Article

Monitoring enzyme expression of a branched respiratory chain of corynebacterium glutamicum using an EGFP reporter gene.

Department of Bioscience and Bioinformatics, Kyushu Institute of Technology, 680-4 Kawazu, Iizuka, Fukuoka, 820-8502, Japan.
Journal of Bioenergetics (Impact Factor: 1.6). 06/2011; 43(3):257-66. DOI: 10.1007/s10863-011-9355-6
Source: PubMed

ABSTRACT To investigate the expressional control of branched respiratory chain complexes of the amino-acid producing bacterium Corynebacterium glutamicum according to growth conditions, the expression indexes of the ndh, sdh, qcrCAB, ctaCF, ctaD, ctaE, and cydAB genes were estimated under aerobic and microaerobic, and carbon-rich and -poor conditions. The promoter region of each target gene was cloned upstream of the EGFP gene on expression vector pVK6, and the nine reporter constructs were transformed into C. glutamicum ssp. lactofermentum. The cytochrome content of cellular membranes obtained from each growth phase closely corresponded to the expression indexes based on EGFP fluorescence and cell density, indicating that this rapid and convenient method is suitable for analyzing the expression levels of respiratory chain complexes. Using this method, we demonstrated that a reciprocal change in the expression levels of cytochrome bd-type and aa (3)-type oxidases occurs when C. glutamicum cells are held in stationary phase for extended periods.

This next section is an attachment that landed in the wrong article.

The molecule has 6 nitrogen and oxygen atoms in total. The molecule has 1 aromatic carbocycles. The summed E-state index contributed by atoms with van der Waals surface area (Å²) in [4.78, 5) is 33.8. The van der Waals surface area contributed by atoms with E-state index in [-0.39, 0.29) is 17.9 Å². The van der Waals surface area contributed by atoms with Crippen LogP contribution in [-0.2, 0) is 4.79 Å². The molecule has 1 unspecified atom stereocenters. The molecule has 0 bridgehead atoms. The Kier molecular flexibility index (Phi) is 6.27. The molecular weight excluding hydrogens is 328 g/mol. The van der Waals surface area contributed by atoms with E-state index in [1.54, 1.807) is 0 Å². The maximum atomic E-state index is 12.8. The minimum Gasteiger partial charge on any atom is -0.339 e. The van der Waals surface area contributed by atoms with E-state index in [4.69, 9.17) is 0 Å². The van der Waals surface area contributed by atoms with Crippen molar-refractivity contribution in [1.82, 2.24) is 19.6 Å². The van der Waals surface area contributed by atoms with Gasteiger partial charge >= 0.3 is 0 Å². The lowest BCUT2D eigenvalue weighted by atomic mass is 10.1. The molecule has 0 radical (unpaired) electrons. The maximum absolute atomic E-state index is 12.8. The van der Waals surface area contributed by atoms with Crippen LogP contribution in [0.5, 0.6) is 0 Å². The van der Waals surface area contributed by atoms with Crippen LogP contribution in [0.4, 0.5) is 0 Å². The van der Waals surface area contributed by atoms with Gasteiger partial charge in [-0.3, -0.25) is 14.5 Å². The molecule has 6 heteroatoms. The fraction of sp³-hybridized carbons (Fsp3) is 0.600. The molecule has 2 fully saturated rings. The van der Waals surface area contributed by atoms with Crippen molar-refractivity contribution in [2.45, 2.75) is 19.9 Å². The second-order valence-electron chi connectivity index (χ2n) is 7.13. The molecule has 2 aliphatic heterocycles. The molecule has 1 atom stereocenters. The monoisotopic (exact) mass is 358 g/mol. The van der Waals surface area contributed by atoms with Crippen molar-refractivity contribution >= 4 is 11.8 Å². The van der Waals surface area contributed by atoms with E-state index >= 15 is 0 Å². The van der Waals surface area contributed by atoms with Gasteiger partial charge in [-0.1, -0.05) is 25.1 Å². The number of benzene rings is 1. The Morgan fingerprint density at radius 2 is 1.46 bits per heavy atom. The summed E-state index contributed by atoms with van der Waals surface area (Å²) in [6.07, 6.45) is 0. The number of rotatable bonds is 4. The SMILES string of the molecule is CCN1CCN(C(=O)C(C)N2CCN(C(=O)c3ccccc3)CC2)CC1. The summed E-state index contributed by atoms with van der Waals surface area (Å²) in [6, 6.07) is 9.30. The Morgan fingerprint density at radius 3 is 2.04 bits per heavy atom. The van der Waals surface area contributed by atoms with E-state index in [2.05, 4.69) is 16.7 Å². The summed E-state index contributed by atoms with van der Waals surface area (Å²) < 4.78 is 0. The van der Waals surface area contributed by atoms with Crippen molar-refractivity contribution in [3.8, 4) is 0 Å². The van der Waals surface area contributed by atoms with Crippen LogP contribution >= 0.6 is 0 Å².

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    ABSTRACT: In this study a comparative analysis of three Corynebacterium glutamicum ATCC 13032 respiratory chain mutants lacking either the cytochrome bd branch (ΔcydAB), or the cytochrome bc1-aa3 branch (Δqcr), or both branches was performed. The lack of cytochrome bd oxidase was inhibitory only under conditions of oxygen limitation, whereas the absence of a functional cytochrome bc1-aa3 supercomplex led to decreases in growth rate, biomass yield, respiration and proton-motive force (pmf) and a strongly increased maintenance coefficient under oxygen excess. These results show that the bc1-aa3 supercomplex is of major importance for aerobic respiration. For the first time, a C. glutamicum strain with a completely inactivated aerobic respiratory chain was obtained (ΔcydABΔqcr), named DOOR (devoid of oxygen respiration), which was able to grow aerobically in BHI (brain-heart infusion) glucose complex medium with a 70% reduced biomass yield compared to the wild type. Surprisingly, reasonable aerobic growth was also possible in glucose minimal medium after supplementation with peptone. Under these conditions, the DOOR strain displayed a fermentative type of catabolism with l-lactate as major and acetate and succinate as minor products. The DOOR strain had about 2% of the oxygen consumption rate of the wild type, showing the absence of additional terminal oxidases. The pmf of the DOOR mutant was reduced by about 30% compared to the wild type. Candidates for pmf generation in the DOOR strain are succinate:menaquinone oxidoreductase, which probably can generate pmf in the direction of fumarate reduction, and F1FO-ATP synthase, which can couple ATP hydrolysis to the export of protons.
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